The grumbling over a lack of offensive production from a segment of University of Louisville football fans is a reflection of just how far the football program has advanced in four years under Charlie Strong’s leadership.
Shawn Watson, the offensive coordinator of a team with an 11-1 won-lost record, has been the target of ongoing criticism because some fans expected UofL to be an offensive juggernaut with one of the least respected schedules in college football.
Watson hears the criticism, dismissing it as societal issue in which some people are never satisfied. He may be right but there are other factors at work here.
The impressive 33-23 win over Florida in the Sugar Bowl, elevating fan expectations tenfold coming into this season.
Just one loss in 12 games, second straight season with double-digit wins, the first time ever. Strong’s teams are 22-3 over the past two seasons. The Kragthorpe years are a distant memory, already wiped out of the collective memories of some fans.
However, numerous games this year were hard to watch, with a team directed by Teddy Bridgewater, the quarterback who passed on a Heisman campaign, struggling to score against mediocre opponents, really tedious at times, sucking the air out of the atmosphere at Papa John’s Cardinal Stadium.
A combination of things at work, including the impressive 33-23 win over Florida in the Sugar Bowl, elevating fan expectations tenfold coming into this season. Fans wanting to boost the program to another level as Louisville enters the Atlantic Coast Conference next season.
Fans fondly recalling the Bobby Petrino years when UofL was consistently among the best offensive teams in the country, an exciting brand of football that attracted upwards of 30,000-plus fans to the Orange Bowl in 2007. That was what people were hoping to see again, a team that pummeled one opponent after another.
What they saw was a team losing to Central Florida after blowing a 21-point lead in the third quarter, dousing hopes for a second straight BCS bowl appearance and unimpressive wins over teams like UConn and Memphis. Not an inspiring stretch drive.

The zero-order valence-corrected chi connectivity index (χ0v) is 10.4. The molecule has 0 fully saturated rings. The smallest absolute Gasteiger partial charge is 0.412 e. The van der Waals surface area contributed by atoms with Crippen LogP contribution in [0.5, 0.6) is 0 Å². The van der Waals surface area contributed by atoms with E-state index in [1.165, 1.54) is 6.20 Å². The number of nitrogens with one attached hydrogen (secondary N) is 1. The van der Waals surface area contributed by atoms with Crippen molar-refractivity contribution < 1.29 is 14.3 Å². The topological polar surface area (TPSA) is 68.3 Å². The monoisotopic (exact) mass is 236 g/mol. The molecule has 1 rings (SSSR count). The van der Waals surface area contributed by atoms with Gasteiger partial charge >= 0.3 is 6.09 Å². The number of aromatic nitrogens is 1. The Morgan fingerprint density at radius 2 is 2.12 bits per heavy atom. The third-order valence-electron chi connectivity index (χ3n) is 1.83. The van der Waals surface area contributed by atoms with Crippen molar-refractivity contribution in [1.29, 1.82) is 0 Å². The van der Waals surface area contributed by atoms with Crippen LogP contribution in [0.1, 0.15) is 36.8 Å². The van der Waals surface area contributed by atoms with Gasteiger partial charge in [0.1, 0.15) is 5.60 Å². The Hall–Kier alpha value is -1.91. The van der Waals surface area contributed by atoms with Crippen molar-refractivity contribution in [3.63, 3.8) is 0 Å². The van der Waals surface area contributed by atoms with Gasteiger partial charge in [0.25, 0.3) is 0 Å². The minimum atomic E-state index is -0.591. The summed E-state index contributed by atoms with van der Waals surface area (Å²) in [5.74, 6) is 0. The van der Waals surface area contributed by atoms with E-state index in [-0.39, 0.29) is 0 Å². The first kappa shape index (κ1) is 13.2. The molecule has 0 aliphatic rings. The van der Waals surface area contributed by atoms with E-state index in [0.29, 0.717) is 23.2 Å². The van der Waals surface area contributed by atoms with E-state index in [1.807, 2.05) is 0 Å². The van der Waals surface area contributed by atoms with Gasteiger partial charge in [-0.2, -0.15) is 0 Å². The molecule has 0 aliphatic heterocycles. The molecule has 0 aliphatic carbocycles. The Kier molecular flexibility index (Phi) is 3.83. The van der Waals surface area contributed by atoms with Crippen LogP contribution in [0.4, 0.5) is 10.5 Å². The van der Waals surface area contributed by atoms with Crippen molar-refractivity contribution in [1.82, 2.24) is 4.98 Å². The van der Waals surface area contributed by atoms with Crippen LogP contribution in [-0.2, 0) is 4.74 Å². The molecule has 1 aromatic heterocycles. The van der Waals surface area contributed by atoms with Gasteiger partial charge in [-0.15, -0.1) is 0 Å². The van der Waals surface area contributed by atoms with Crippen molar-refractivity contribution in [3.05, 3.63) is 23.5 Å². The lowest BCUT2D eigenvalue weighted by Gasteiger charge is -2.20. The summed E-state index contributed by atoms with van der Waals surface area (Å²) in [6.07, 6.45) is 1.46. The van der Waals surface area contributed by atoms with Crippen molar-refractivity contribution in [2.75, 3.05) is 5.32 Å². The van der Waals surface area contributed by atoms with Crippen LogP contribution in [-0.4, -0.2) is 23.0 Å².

However, as Courier-Journal columnist Tim Sullivan pointed out in a column, Louisville’s pass offense ranked 18th nationally in 2013 compared to 24th in 2012. Over the last two seasons, UofL averaged a relatively robust 31.7 points per game. Good reminder, putting things in perspective.
The dissatisfaction, we suspect, stems from an aloofness, fans with short memories, not giving this season’s opponents much credit. The schedule will be much better next season in the ACC, easily the best in UofL football history. Anyone who was a little deflated, including this observer, would be ecstatic if UofL were to match those numbers in 2014. It all to do with expectations, which may have been way over the top.
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The names of 15 UofL football players were called during commencement ceremonies at the KFC Yum! Center Thursday.
They were Chris Acosta, Teddy Bridgewater, Preston Brown, B.J. Butler, Gerald Christian, Robert Clark, Jarrett Davis, Brandon Dunn, George Durant, Michaelee Harris, Stephon Robinson, Deon Rogers, Hunter Stout , Chris Walker, and Alex Witcpalek
Coach Charlie Strong has seen 93 of his 98 players earn their degrees since taking over the program in December of 2009. Five of the graduates, including Bridgewater, are juniors in eligibility on the football team.. The Five players on the roster who earned their degrees in May.